It’s been a heck of a summer. While I’ve enjoyed the sun, beach, bike rides and cooling watermelon-mint-feta salads, I am pretty ready for the fall. I know this is crazy talk, especially living in the northeast where the winter is long and mean, but honestly I don’t think I can take more of this heat. I feel like I’ve been sweating for two months straight! My summer wardrobe consists of the same 3 dresses from Target because they are breezy and cool, and I’m on a first-name basis with my air conditioner (I call him Boris the Russian).
The summer has been especially rough for farmers in the US Midwest, and their troubles go far beyond the rage I feel when I get a breath of sun-scorched, urine-soaked sidewalk, or when I feel the drizzle of leaking air conditioners from above.
This summer, the midwest has been experiencing the worst drought in at least 50 years. The lack of rain and high temperatures have destroyed acres of farmland and crops, and have caused farmers to abandon sun-scorched crops and land, and sent them scurrying for alternative sources of feed.
Why should we care? The summer drought affects us as consumers in various ways. The major crops affected are corn, soybean, wheat, and sugar among others. The threat to corn crops is especially alarming as corn is used both as food and fuel. The corn crops are not the same as the sweet corn that we eat, but are more used to feed livestock. Corn is also mixed with ethanol to create “green” clean energy alternatives.
As a result, analysts are predicting that food prices will go up in the next year. Since corn, wheat, soybeans, sugar and other crops are traded as commodities, the shortage of crops and continued threat is reflected in commodity prices, demand is up and this will certainly continue to affect the market and the global economy. The shortage will also affect food manufacturers that rely on these crops for their products. Keep in mind that food shortages result in higher food costs not just in the country where the shortage exists but also to its trading partners globally. The 2007-2008 food shortage in the US and Europe caused upheaval and even riots in over 30 countries around the globe.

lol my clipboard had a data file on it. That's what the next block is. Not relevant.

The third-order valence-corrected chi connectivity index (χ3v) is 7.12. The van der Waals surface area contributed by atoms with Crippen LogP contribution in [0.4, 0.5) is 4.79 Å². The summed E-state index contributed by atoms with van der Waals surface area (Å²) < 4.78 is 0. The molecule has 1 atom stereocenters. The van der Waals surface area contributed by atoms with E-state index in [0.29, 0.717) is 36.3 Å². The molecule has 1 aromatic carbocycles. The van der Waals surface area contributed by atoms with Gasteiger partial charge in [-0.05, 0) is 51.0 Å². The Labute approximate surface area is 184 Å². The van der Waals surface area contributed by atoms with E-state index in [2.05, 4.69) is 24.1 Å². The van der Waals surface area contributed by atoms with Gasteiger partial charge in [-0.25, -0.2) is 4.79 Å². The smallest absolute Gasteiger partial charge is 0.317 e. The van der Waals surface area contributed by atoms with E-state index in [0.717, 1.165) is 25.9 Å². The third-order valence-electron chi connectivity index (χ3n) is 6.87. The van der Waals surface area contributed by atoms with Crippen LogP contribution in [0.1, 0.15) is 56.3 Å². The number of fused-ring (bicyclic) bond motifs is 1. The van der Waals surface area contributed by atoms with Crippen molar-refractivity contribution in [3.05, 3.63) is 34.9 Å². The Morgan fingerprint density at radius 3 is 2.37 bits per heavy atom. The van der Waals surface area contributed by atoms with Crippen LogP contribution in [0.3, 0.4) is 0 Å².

Since manufacturers have established that they will pass the higher feed prices onto consumers, expect to see the cost of food increase by the fall. Here are some ways the drought is expected to affect consumers:
– As meat and poultry supplies decline, the US Department of Agriculture is predicting that meat prices–in beef, chicken, pork and other livestock–will increase in the next few months and continue into 2013.
– The price of milk and dairy products is also expected to increase by fall.
– Expect to see price increases in processed and packaged foods in about 10-12 months.
– We should not see a significant increase in cost of wheat products as wheat crops in the midwest are normally harvested in spring and so avoided the summer drought, and the crops in the Northern Plains have so far not been affected by the drought.
If you want more insight into this, check out the US Department of Agriculture website on this topic. http://www.ers.usda.gov/newsroom/us-drought-2012-farm-and-food-impacts.aspx